This depends on several factors, you should ask yourself, the insurance company, or your adviser the following questions to aid in your decision:

  1. Are you still happy with the investment options within the annuity?

    If you still like the investment options available within the annuity, then consider shifting more of your assets into bonds or the fixed interest account until the market hits a point where you are comfortable adding more money back into equities.

  2. How did your investments perform in comparison to the appropriate benchmark index (S&P 500, NASDAQ)? If you're finding that the investment choices lost more money than the underlying benchmarks, then perhaps you should change your asset allocation, select new funds or consider changing annuities.

  3. Is your annuity contract past the surrender period? This is very important, because some annuities can carry a surrender fee as high as 10% of the account value and last for eight to 10 years. Find out how much your penalty would be to surrender the annuity, prior to moving anything.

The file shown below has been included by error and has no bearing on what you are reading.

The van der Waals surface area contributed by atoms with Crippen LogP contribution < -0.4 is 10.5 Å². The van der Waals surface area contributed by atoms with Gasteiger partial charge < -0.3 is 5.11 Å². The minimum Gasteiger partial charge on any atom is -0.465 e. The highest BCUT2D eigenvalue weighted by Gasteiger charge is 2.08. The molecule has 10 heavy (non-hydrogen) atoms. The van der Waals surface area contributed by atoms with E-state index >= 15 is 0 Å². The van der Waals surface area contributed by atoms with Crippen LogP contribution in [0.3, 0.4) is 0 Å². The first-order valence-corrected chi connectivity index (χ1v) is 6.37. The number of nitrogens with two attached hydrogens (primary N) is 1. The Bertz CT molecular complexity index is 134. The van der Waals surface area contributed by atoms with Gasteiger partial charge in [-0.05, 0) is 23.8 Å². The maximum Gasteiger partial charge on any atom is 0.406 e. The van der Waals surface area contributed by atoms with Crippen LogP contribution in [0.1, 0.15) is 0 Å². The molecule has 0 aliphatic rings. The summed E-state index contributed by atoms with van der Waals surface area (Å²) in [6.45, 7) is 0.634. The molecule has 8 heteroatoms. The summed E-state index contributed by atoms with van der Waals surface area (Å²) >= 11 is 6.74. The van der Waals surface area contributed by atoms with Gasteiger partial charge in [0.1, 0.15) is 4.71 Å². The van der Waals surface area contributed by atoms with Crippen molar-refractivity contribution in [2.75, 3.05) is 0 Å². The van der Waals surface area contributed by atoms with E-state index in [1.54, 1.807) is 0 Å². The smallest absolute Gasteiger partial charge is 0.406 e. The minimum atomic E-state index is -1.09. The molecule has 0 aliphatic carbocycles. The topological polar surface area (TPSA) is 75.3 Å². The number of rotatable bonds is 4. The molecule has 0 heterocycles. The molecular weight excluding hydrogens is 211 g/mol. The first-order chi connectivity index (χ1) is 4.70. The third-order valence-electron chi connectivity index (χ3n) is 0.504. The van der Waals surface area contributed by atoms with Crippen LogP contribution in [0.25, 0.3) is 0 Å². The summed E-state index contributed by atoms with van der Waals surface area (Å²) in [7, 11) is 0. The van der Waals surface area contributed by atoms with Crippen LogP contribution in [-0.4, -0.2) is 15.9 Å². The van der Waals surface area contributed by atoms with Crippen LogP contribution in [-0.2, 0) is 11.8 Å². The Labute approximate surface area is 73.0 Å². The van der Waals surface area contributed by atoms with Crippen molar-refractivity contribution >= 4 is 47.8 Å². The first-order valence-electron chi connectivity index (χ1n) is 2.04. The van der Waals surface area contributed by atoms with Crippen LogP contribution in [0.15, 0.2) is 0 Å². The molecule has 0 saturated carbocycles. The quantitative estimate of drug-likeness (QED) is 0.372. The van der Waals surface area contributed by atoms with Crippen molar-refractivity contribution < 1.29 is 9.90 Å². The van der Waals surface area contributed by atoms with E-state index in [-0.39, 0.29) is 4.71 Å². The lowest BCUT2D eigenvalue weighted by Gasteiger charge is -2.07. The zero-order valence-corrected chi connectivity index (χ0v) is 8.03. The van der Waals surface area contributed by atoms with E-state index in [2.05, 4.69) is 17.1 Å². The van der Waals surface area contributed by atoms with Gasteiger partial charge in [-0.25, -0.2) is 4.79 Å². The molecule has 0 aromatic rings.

4. What is your investment time horizon? If you still have more than 10 years before you plan on touching these funds, you may just want to ride out the storm and adjust your asset allocation more conservatively. If you have a shorter time horizon, then you may want to utilize the fixed account or look at other options.

  5. Do you still require tax-deferred growth of earnings? One of the nice selling points with annuities (non-qualified) is that the earnings in these contracts can accumulate tax-deferred over time. In standard brokerage accounts, interest and dividends are taxed in the year in which they are paid. Earnings are taxed in an annuity when they are withdrawn.

Once you've taken a look at all of these factors, you should have a good idea if the annuity is still a wise investment for your situation. (For more on this topic, check out Getting The Whole Story On Variable Annuities.)

This question was answered by Steven Merkel.

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